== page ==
Musicians designate day to celebrate the cello

To watch Cellobration students perform is like catching glimpses of their imaginations as they use bow-like wands on wooden vessels to convert notes into music. To hear them is like distinguishing between the varying effects created from light whispery harmonics to lower mulling sounds in the lower register of the cello to even chopping staccato notes made by the bow. To encounter the students is to realize they vary in ages and background, but the consensus that day was to celebrate the cello.

Cellobration 2015 took place April 10-11 2015 with a recital in Abbott Auditorium. Students of SIUE music professor Marta Simidtchieva along with those who study under SIUE Suzuki instructor Stephanie Hunt and local cello teachers Melissa O’Neal, Kelly Schmidt Honda and Carolyn Suda performed solos and as part of ensembles.

An ensemble of cello students perform in unison in Abbott Auditorium for Cellobration 2015. Photo by Theresa San Luis.

Simidtchieva said the purpose of the event, held since 2007, is about the fun of playing the cello. The event was sponsored by SIUE’s student government, Cello Club and music department.

It is also, according to Simidtchieva, intended to have cello students acknowledged.

“In terms of the abilities of the younger with their playing, [we wanted] to encourage them to be better and continue to being involved in music,” she said.

Simidtchieva added that we live in a kind of hostile time of budget cuts but during days like this, it is a time to pay more attention to the arts.

Students performed beginning pieces such as “Twinkle Twinkle Little Star” by Wolfgang Amadeus Mozart to more advanced classical pieces such as “Sarabande and Gigue from Suite No. 5” by Johann Sebastian Bach.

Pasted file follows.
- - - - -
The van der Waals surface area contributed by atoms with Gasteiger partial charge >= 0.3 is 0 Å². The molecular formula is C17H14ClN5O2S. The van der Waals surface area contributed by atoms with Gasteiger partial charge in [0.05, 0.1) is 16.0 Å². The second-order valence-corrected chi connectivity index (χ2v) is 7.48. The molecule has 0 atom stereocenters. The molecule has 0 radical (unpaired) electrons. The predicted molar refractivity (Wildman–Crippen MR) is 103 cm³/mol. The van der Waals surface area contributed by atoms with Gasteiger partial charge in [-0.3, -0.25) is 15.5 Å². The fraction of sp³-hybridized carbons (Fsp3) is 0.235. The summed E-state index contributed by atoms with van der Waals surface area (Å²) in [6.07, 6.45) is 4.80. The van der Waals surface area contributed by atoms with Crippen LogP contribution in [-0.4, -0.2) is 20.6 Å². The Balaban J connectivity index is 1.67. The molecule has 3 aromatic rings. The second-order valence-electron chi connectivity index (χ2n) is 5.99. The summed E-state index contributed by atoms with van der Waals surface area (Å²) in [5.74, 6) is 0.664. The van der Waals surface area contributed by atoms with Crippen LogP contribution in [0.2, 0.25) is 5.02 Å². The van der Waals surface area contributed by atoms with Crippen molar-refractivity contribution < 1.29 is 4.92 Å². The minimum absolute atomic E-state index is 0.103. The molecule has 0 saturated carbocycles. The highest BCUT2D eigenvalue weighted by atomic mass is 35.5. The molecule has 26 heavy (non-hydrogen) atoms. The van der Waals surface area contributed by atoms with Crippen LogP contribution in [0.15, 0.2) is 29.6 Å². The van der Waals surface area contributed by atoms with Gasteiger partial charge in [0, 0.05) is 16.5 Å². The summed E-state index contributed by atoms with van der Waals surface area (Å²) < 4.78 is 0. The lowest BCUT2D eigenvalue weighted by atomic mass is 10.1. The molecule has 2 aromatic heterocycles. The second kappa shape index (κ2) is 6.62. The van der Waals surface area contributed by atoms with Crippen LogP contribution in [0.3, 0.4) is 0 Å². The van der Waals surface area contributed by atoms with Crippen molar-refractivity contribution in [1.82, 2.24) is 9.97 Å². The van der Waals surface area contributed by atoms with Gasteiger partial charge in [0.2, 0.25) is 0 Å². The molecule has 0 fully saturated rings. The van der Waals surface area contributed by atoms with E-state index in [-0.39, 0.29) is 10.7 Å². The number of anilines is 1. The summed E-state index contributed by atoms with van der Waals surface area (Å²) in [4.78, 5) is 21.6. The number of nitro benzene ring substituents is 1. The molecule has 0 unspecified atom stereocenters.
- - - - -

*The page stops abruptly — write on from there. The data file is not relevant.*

A total of 20 students ranging from very young beginners, to a parent who had a son that participated in Cellobration were present along with their family and friends.

Professional cellist, soloist and chamber musician, Anne Suda, traveled from San Francisco to perform as visiting artist.

According to Simidtchieva, Suda brought the best qualities of the instrument out of the cello.

“She played the instrument with ease and brilliance and brought the style and character out of each piece. She was very inspirational to the students…” Simidtchieva said. “And even the violin students were impressed by the ability of the instrument.”

Simidtchieva added that her performance was effortless, with ease in all registers, passionate and stylistically very attractive.

“There was a dead silence in the recital hall because they were in awe of the beautiful cello playing,” she said.

Suda said the cello has a very unique voice and very wide range.

“You can play very low and also very high…” Suda said. “You can express a lot of different emotions and feelings that way even in ways that you can’t with words. I think the cello speaks to a lot of people through that because of the wide range and the ability to get different colors.”

Suda, who conducted master classes, said she hoped to give the students ideas and feedback.

Sam Gillman, a sophomore from Alton High School, said he has enjoyed Cellobration since it began. He performs in a cello ensemble of eight students.

“It’s just really fun. I get to hear fun, cool music and hear and see cello friends. It’s the celebration of the cello so it is cool,” Gillman said.

He added that he liked the wide range of music he heard.

They ranged, according to Gillman, from happy pieces to melancholy, and then baroque to modern music such as “Break on Through” by The Doors.

On Saturday, cellist Amy Catron and pianist Silvan Negrutiu, both faculty from Millikin University, performed as well.

Next year, Siue’s Cello Club and Flute Club along with student government will sponsor the performance of New York-based group, Project Trio. The group consists of flute, cello and double bass, and Simidtchieva anticipates a larger audience and venue for performance scheduled for April 9, 2016.

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